By Mary Schwager, Consumer Correspondent for GalTime.com
What do you think the best color is to wear on a job interview? When I polled people on social media responses flooded in! Among those surveyed:
Janna Nicole voted for, "Navy blue, black, or aborigine. Dark hunter green or deep chocolate brown can also work. Dark, dark, dark!"
Geb Souhan recommends staying with the "black suit", while Karen Fischer advises staying dark but spicing it up. "Conservative black, gray, blue but definitely a splash of red!"
There were also a lot of members of team blue and team red. Most voted on conservative attire, although Debra Gold insists, "It depends on where you're interviewing - if you're going financial, or other "stiffer" places, then the comments above have it. If you're going into a creative environment, then let your freak flag fly."
So what color did a brand new CareerBuilder survey of nearly 3,000 hiring managers reveal is the best color to wear? Survey says:
Employers most often recommended blue (23 percent) and black (15 percent). Orange topped the list for the worst color (25 percent of employers) and was the color most likely to be associated with someone who is unprofessional.
Many employers felt more conservative colors such as black, blue, gray and brown conveyed a sense of professionalism. These were the attributes associated with various colors:
• Black - Leadership
• Blue - Team Player
• Gray - Logical/Analytical
• White - Organized
• Brown - Dependable
• Red - Power
• Green, Yellow, Orange or Purple - all four colors were associated with Creative
Ralu Zelinschi who participated in our social media survey thinks the same way. "Black suit, blue shirt. Black- conservative, blue- trustworthy."
But job interviews aren't always a one-color fits all category, CareerBuilder reminds you to:
• Dress for the environment, but don't get too casual: If everyone is dressed in shorts and flip flops and you show up in a business suit, you may not come across as the right fit. Dress according to the environment, but always look polished. Wear a suit where appropriate or at the very least a nice pair of pants or skirt and collared shirt or blouse.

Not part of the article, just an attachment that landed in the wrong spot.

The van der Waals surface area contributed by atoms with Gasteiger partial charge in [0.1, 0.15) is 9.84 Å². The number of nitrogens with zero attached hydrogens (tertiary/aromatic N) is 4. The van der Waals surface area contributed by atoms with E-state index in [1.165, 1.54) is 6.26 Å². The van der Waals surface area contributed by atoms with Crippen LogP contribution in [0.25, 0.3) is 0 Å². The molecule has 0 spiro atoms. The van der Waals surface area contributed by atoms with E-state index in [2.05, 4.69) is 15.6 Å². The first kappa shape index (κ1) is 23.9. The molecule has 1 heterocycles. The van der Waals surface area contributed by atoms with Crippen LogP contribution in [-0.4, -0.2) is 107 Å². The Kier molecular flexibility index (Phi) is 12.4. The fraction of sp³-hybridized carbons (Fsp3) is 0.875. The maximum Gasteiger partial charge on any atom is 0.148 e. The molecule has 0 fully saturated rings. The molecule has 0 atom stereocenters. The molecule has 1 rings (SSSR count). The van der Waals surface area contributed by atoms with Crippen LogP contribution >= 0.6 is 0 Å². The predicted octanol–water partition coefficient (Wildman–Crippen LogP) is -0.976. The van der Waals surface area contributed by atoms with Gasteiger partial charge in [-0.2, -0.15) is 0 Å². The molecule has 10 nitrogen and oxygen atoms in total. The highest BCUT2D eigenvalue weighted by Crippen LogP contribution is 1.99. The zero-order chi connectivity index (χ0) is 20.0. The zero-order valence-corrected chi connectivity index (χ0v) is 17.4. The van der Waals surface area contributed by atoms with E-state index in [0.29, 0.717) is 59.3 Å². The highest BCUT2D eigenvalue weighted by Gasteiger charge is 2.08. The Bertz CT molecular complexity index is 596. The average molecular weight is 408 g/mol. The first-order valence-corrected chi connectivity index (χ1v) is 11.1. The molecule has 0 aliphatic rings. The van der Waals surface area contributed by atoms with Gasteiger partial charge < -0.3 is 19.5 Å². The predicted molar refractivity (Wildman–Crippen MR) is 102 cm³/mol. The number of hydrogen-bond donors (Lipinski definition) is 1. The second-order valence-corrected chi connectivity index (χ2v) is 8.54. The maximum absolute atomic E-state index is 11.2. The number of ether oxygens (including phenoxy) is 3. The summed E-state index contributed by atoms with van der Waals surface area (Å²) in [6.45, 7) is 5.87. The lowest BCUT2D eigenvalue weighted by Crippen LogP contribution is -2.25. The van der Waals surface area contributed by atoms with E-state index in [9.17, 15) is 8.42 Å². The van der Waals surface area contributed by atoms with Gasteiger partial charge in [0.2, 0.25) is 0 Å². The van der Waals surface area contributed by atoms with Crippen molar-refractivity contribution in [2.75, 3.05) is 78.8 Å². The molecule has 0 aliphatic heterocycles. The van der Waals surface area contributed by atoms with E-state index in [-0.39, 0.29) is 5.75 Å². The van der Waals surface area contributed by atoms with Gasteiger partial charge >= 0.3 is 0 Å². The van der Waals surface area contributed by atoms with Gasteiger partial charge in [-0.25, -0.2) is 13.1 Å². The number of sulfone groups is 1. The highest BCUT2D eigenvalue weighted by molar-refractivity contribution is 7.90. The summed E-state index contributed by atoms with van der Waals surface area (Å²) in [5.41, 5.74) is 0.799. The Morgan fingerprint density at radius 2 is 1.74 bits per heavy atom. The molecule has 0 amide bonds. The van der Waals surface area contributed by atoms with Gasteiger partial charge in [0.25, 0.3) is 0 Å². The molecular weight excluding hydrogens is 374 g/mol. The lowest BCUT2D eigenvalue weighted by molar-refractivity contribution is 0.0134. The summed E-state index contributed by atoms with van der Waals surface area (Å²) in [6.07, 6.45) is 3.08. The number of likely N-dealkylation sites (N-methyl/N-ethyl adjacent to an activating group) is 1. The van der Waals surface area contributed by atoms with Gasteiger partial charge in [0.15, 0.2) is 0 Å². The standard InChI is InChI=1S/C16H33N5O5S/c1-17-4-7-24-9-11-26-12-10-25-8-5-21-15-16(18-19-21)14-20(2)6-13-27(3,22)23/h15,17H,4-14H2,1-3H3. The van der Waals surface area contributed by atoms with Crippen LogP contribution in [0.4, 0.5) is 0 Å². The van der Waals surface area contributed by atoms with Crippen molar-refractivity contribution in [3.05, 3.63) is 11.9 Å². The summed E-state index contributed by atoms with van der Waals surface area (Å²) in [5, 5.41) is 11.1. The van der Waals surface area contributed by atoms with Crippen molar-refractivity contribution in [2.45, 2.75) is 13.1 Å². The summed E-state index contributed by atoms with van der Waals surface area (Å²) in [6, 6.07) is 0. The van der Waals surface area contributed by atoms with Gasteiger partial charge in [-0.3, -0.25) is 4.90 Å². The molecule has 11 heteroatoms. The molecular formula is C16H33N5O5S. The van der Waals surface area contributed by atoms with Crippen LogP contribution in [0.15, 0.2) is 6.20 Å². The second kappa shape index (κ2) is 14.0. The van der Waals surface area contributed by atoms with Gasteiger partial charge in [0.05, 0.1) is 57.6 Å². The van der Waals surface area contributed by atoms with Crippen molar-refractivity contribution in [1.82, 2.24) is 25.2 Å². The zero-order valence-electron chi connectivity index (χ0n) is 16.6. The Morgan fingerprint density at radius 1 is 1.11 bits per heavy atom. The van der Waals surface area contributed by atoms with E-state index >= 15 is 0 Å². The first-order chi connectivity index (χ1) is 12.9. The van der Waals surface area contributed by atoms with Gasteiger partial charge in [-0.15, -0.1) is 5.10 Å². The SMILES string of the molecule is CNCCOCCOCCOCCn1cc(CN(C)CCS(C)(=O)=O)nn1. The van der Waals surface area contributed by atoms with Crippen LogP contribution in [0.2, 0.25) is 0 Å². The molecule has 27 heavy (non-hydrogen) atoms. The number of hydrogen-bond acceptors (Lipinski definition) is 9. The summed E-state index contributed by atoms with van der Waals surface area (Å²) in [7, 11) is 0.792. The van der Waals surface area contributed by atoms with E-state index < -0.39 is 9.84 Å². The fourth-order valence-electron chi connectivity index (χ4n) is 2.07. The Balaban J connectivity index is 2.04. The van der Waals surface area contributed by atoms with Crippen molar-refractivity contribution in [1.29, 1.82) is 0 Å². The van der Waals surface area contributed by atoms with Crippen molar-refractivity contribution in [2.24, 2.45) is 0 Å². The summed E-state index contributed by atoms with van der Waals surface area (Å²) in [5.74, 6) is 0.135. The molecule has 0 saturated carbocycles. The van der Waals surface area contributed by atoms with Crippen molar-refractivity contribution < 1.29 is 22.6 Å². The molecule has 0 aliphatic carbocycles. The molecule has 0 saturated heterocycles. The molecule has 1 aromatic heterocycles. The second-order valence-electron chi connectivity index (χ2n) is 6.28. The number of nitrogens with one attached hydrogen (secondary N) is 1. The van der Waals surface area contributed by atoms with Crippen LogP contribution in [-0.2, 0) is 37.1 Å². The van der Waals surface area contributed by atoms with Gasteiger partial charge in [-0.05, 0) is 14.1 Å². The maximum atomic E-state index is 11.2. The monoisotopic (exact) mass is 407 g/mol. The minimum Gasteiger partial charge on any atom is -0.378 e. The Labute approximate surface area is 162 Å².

• Stick with neutrals: You can't go wrong with navy, black, brown and gray. You can pair this with a classic white button-down shirt or incorporate a splash of a more vibrant color.
• Tailor your outfit: Clothing that is too tight or revealing can leave an unfavorable impression. Clothing that is too loose can make you look like a kid wearing your dad's suit. Make sure your interview apparel complements your shape.
• Don't distract the interviewer: Wacky ties, loud patterns and oversized jewelry can cause the interviewer to spend more time wondering about your outfit than your skill set. Solids or small patterns are your best bet for interview attire.
• Pay attention to details: Make sure shoes are polished, clothes are wrinkle-free and nails are manicured. Be mindful of your choice of belt, tie clip, hosiery, socks, etc.
Lin Bateman, who took part in our survey, reminds us not to forget the basics! "The best accessories are a nice smile and good eye contact!"
Mimi Sun says your outfit won't matter at all if your skills aren't the things that are polished. "It's not the suit that gets you hired or rejected. How you speak, your skill set, how the hiring manager sees you as a right fit for the organization."